‘Up,’ R.E.M.: A Second Listen

R.E.M. Up album coverI remember hearing “Airportman,” the first track from the 1998 R.E.M. album Up, and thinking, That’s it, they’ve lost it.

Drummer Bill Berry had just quit the band, and they had steadfastly refused to replace him, opting to remain a trio and adding a session drummer when and if needed. From the sounds of “Airportman,” a Brian-Eno type atmospheric opener, they seemed to be declaring their independence from percussion.

I sped through the rest of the tracks, with only “At My Most Beautiful” catching my attention. An R.E.M. album disappointed me for the third time in a row, and that would end my fascination with the group for the next 10 years.

But given my recent reconciliation with 1996’s “New Adventures in Hi-Fi”, I decided to give R.E.M’s Up another try (Sorry, Monster – you’ll always be awful). Maybe I missed something.

The Second Listen

The first two tracks still did nothing for me. But then “Suspicion” emerged, a strange, ethereal song that also borrowed heavily from Eno. The chorus was heavenly, with chromatic chord progressions that set it apart from most R.E.M. songs. The result was a soothing, comforting song that, while still unlike anything they had ever done before, made me realize there was more to this album.

There are a few other jewels. “Sad Professor” begins with a soft acoustic guitar, with Stipe’s voice brushing the lower register. But Buck adds an electric guitar during the chorus, and Stipe’s voice soars with perfect clarity. It doesn’t need any percussion. “Why Not Smile” is quirky but loveable — a harpsichord sound plays arpeggios similar to “Nightswimming”; then an organ joins the accompaniment, followed by a piano, as Stipe tells the subject of the song, “You’ve been sad for a while; why…not…smile?” It’s a beautiful lament, destined to make you grin.

“Hope” is an experiment that’s typical of Up, with a fast drum loop and Kraftwerk-esque keyboard sounds. Lead singer Michael Stipe sings a simple melody, but Mills’ beautiful countermelodies begin to emerge. The song sneaks up on you; by the end, the instrumentation has built up so much that a wonderful cacophony explodes in your head. “Hope” resembles Leonard Cohen’s song “Suzanne” so much that he gets co-songwriting credit.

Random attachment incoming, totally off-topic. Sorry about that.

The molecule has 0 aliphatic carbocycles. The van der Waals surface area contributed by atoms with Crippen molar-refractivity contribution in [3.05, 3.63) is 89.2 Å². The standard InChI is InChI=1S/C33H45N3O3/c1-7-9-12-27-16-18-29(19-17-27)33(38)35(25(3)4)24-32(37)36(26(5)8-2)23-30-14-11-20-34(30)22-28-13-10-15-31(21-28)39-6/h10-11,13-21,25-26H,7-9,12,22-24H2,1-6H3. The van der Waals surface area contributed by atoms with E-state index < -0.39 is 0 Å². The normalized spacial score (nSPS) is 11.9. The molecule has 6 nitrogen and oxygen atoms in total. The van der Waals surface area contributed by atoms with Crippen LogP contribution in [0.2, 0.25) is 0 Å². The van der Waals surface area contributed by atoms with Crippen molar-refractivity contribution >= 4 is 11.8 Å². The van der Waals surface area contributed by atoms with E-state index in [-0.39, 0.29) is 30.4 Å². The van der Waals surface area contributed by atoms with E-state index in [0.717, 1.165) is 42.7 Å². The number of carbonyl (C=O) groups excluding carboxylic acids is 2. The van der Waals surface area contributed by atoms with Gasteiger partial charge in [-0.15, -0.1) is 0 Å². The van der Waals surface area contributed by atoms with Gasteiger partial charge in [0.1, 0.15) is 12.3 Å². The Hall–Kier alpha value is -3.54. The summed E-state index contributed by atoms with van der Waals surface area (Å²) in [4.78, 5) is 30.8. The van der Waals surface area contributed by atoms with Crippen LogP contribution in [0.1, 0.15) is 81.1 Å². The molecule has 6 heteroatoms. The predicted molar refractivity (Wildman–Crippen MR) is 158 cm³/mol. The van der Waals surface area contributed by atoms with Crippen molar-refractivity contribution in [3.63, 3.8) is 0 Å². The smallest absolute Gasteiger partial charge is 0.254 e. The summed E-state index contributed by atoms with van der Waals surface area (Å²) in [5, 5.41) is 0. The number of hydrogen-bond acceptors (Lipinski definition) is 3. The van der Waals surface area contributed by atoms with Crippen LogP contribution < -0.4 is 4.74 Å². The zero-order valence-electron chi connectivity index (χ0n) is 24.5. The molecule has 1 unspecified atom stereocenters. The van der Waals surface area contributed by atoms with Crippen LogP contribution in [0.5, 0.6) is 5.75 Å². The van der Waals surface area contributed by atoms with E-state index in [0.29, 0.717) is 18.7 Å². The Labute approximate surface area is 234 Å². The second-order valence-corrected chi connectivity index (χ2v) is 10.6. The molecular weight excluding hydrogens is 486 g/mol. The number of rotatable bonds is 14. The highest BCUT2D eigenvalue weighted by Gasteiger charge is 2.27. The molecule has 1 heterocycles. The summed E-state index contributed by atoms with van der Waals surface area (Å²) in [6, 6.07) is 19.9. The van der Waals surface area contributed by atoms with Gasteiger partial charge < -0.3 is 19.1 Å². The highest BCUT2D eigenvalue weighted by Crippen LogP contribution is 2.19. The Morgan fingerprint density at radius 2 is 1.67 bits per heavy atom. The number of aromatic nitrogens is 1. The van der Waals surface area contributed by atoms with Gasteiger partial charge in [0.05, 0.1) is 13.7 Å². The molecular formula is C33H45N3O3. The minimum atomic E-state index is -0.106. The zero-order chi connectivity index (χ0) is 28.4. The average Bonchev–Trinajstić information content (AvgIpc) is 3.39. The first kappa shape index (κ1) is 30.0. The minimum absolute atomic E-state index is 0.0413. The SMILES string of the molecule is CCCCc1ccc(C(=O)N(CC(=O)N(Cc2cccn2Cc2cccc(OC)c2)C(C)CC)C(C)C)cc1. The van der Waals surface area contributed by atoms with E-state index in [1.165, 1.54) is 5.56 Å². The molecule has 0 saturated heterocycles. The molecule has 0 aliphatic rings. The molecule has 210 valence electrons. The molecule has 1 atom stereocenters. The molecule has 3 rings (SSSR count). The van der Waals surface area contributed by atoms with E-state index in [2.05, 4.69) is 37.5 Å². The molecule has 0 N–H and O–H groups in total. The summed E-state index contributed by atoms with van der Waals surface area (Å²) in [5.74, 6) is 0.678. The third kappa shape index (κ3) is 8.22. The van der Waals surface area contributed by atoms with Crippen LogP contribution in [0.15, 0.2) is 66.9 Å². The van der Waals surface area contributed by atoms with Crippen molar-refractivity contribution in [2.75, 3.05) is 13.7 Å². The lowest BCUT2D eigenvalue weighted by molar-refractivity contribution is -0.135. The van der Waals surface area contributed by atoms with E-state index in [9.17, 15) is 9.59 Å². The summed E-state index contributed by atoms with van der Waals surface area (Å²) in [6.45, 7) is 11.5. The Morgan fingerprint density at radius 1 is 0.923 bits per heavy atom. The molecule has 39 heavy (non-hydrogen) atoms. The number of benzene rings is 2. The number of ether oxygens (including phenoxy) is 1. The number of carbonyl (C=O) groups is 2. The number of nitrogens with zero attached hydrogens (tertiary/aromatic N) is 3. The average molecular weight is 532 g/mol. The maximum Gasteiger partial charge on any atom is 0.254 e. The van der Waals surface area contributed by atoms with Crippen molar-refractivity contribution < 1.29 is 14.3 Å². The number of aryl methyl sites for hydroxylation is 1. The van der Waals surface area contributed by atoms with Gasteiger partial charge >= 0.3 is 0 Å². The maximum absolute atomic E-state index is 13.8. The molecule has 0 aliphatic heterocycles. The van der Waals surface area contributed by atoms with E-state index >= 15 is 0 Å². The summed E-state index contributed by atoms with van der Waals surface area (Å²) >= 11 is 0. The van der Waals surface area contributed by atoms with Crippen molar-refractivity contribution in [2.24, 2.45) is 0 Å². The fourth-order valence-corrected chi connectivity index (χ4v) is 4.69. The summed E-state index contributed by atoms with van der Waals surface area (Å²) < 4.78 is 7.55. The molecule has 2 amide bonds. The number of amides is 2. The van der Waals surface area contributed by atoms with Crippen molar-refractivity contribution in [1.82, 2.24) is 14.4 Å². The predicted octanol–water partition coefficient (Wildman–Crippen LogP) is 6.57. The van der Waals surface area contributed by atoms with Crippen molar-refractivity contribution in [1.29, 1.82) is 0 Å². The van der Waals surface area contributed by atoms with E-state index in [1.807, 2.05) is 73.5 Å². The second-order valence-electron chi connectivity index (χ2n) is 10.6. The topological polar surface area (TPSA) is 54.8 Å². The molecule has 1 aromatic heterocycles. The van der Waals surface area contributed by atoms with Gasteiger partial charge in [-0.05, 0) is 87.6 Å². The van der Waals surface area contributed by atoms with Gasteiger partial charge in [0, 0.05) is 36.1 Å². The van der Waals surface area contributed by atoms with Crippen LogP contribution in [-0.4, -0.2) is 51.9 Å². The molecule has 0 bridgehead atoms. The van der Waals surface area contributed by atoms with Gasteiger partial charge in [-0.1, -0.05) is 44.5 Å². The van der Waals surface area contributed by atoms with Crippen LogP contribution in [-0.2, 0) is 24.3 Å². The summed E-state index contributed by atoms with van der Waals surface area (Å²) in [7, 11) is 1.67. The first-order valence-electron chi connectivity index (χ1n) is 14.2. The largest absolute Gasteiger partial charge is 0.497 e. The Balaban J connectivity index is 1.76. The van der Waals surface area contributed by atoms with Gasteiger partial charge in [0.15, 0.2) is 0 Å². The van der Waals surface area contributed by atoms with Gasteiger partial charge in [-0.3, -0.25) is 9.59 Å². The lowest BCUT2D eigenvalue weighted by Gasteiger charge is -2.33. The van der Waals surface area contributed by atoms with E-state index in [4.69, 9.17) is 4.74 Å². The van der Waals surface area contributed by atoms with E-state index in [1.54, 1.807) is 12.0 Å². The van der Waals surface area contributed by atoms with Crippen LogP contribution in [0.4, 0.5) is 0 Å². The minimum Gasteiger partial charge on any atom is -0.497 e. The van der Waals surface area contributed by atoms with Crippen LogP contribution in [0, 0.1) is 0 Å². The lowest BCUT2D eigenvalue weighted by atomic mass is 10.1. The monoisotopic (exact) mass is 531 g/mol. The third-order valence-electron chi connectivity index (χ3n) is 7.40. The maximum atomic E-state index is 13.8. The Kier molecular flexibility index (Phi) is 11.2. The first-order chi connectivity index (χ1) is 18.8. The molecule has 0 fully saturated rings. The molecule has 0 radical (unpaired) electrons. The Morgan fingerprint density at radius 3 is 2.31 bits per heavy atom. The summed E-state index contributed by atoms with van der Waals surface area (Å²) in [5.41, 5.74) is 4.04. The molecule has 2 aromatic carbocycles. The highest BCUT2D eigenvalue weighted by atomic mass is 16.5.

A Berry-less R.E.M.

Up was R.E.M. experimenting. According to Tony Fletcher’s Perfect Circle: The Story of R.E.M., guitarist Peter Buck and bassist Mike Mills began fiddling with drum machines and synthesizers even before Berry announced his departure.

Without Berry, R.E.M. was lost in the wilderness for a time. They brought in session musicians to replace Berry’s percussion when needed, and given the electronic sounds, it wasn’t needed often. The group admitted that the album almost broke the band apart. Up also saw the departure of longtime producer Scott Litt. Instead, relative unknown engineer Pat McCarthy took over the controls, assisted by engineer Nigel Godrich, Radiohead’s producer.

The album is a huge departure from the jangle-pop sensibilities that the band kept when Berry was with the band; however, without Berry, the ship seems rudderless. They tend to lose their focus toward the end of the record, and I still haven’t warmed to the single “Daysleeper.” But I’ve grown to appreciate more songs on it than just “At My Most Beautiful” (which is my all-time favorite R.E.M. song). It certainly doesn’t approach the top of the list of my favorite R.E.M. albums, but it isn’t near the bottom, either. Given my first impression, though, it had nowhere to go but, well, up.

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